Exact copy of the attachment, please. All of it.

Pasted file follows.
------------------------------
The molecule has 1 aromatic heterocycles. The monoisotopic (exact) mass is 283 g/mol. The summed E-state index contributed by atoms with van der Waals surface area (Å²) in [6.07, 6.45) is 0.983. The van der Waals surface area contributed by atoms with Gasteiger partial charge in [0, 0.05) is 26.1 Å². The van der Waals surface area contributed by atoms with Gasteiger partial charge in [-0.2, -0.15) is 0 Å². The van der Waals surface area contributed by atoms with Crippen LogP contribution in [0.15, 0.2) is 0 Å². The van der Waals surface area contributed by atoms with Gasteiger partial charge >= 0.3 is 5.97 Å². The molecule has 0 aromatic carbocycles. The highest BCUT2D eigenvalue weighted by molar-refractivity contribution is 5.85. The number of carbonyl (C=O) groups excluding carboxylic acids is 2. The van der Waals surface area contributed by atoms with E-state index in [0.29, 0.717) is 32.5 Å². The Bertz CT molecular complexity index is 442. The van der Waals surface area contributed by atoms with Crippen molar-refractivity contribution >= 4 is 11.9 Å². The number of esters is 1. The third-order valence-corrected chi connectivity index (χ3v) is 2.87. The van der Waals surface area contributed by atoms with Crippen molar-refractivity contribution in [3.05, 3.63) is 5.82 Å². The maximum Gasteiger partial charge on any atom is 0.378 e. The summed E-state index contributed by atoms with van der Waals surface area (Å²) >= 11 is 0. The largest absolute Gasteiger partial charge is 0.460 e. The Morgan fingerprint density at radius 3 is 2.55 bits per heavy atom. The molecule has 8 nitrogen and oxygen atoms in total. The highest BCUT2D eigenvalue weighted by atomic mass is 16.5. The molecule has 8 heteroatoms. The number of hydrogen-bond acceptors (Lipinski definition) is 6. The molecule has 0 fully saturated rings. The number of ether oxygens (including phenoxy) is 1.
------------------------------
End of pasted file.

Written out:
The molecule has 1 aromatic heterocycles. The monoisotopic (exact) mass is 283 g/mol. The summed E-state index contributed by atoms with van der Waals surface area (Å²) in [6.07, 6.45) is 0.983. The van der Waals surface area contributed by atoms with Gasteiger partial charge in [0, 0.05) is 26.1 Å². The van der Waals surface area contributed by atoms with Gasteiger partial charge in [-0.2, -0.15) is 0 Å². The van der Waals surface area contributed by atoms with Crippen LogP contribution in [0.15, 0.2) is 0 Å². The van der Waals surface area contributed by atoms with Gasteiger partial charge >= 0.3 is 5.97 Å². The molecule has 0 aromatic carbocycles. The highest BCUT2D eigenvalue weighted by molar-refractivity contribution is 5.85. The number of carbonyl (C=O) groups excluding carboxylic acids is 2. The van der Waals surface area contributed by atoms with E-state index in [0.29, 0.717) is 32.5 Å². The Bertz CT molecular complexity index is 442. The van der Waals surface area contributed by atoms with Crippen molar-refractivity contribution >= 4 is 11.9 Å². The number of esters is 1. The third-order valence-corrected chi connectivity index (χ3v) is 2.87. The van der Waals surface area contributed by atoms with Crippen molar-refractivity contribution in [3.05, 3.63) is 5.82 Å². The maximum Gasteiger partial charge on any atom is 0.378 e. The summed E-state index contributed by atoms with van der Waals surface area (Å²) >= 11 is 0. The largest absolute Gasteiger partial charge is 0.460 e. The Morgan fingerprint density at radius 3 is 2.55 bits per heavy atom. The molecule has 8 nitrogen and oxygen atoms in total. The highest BCUT2D eigenvalue weighted by atomic mass is 16.5. The molecule has 8 heteroatoms. The number of hydrogen-bond acceptors (Lipinski definition) is 6. The molecule has 0 fully saturated rings. The number of ether oxygens (including phenoxy) is 1.